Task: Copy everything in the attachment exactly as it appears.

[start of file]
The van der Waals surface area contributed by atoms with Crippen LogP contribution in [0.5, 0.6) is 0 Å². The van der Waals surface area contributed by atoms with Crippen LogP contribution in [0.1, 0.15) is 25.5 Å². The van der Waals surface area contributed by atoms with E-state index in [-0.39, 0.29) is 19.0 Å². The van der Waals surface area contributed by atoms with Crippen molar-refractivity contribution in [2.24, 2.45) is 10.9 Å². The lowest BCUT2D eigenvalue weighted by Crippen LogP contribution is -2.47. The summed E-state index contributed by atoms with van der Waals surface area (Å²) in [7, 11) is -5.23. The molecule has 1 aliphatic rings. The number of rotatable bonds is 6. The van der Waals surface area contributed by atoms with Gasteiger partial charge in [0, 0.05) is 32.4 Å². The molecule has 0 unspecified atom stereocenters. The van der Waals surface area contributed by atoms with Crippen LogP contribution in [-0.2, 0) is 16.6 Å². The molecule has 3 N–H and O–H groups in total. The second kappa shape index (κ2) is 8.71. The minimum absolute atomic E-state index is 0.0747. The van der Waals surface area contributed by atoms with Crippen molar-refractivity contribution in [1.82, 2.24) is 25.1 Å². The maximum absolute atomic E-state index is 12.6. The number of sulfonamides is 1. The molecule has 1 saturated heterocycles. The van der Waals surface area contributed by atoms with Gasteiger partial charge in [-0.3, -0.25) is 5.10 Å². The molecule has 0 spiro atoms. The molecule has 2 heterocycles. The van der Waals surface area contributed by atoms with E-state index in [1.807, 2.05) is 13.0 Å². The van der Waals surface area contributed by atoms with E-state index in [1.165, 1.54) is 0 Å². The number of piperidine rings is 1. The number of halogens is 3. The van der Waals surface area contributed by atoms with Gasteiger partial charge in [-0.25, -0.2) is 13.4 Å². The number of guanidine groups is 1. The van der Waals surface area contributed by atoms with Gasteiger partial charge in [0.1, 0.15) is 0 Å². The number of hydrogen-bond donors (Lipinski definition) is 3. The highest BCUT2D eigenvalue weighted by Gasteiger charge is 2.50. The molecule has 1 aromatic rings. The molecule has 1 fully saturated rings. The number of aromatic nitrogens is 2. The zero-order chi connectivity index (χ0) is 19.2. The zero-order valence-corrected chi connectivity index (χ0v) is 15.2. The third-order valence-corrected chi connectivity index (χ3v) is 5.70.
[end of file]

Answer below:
The van der Waals surface area contributed by atoms with Crippen LogP contribution in [0.5, 0.6) is 0 Å². The van der Waals surface area contributed by atoms with Crippen LogP contribution in [0.1, 0.15) is 25.5 Å². The van der Waals surface area contributed by atoms with E-state index in [-0.39, 0.29) is 19.0 Å². The van der Waals surface area contributed by atoms with Crippen molar-refractivity contribution in [2.24, 2.45) is 10.9 Å². The lowest BCUT2D eigenvalue weighted by Crippen LogP contribution is -2.47. The summed E-state index contributed by atoms with van der Waals surface area (Å²) in [7, 11) is -5.23. The molecule has 1 aliphatic rings. The number of rotatable bonds is 6. The van der Waals surface area contributed by atoms with Gasteiger partial charge in [0, 0.05) is 32.4 Å². The molecule has 0 unspecified atom stereocenters. The van der Waals surface area contributed by atoms with Crippen LogP contribution in [-0.2, 0) is 16.6 Å². The molecule has 3 N–H and O–H groups in total. The second kappa shape index (κ2) is 8.71. The minimum absolute atomic E-state index is 0.0747. The van der Waals surface area contributed by atoms with Crippen molar-refractivity contribution in [1.82, 2.24) is 25.1 Å². The maximum absolute atomic E-state index is 12.6. The number of sulfonamides is 1. The molecule has 1 saturated heterocycles. The van der Waals surface area contributed by atoms with Gasteiger partial charge in [-0.3, -0.25) is 5.10 Å². The molecule has 0 spiro atoms. The molecule has 2 heterocycles. The van der Waals surface area contributed by atoms with E-state index in [1.807, 2.05) is 13.0 Å². The van der Waals surface area contributed by atoms with E-state index in [1.165, 1.54) is 0 Å². The number of piperidine rings is 1. The number of halogens is 3. The van der Waals surface area contributed by atoms with Gasteiger partial charge in [-0.25, -0.2) is 13.4 Å². The number of guanidine groups is 1. The van der Waals surface area contributed by atoms with Gasteiger partial charge in [0.1, 0.15) is 0 Å². The number of hydrogen-bond donors (Lipinski definition) is 3. The highest BCUT2D eigenvalue weighted by Gasteiger charge is 2.50. The molecule has 1 aromatic rings. The molecule has 1 fully saturated rings. The number of aromatic nitrogens is 2. The zero-order chi connectivity index (χ0) is 19.2. The zero-order valence-corrected chi connectivity index (χ0v) is 15.2. The third-order valence-corrected chi connectivity index (χ3v) is 5.70.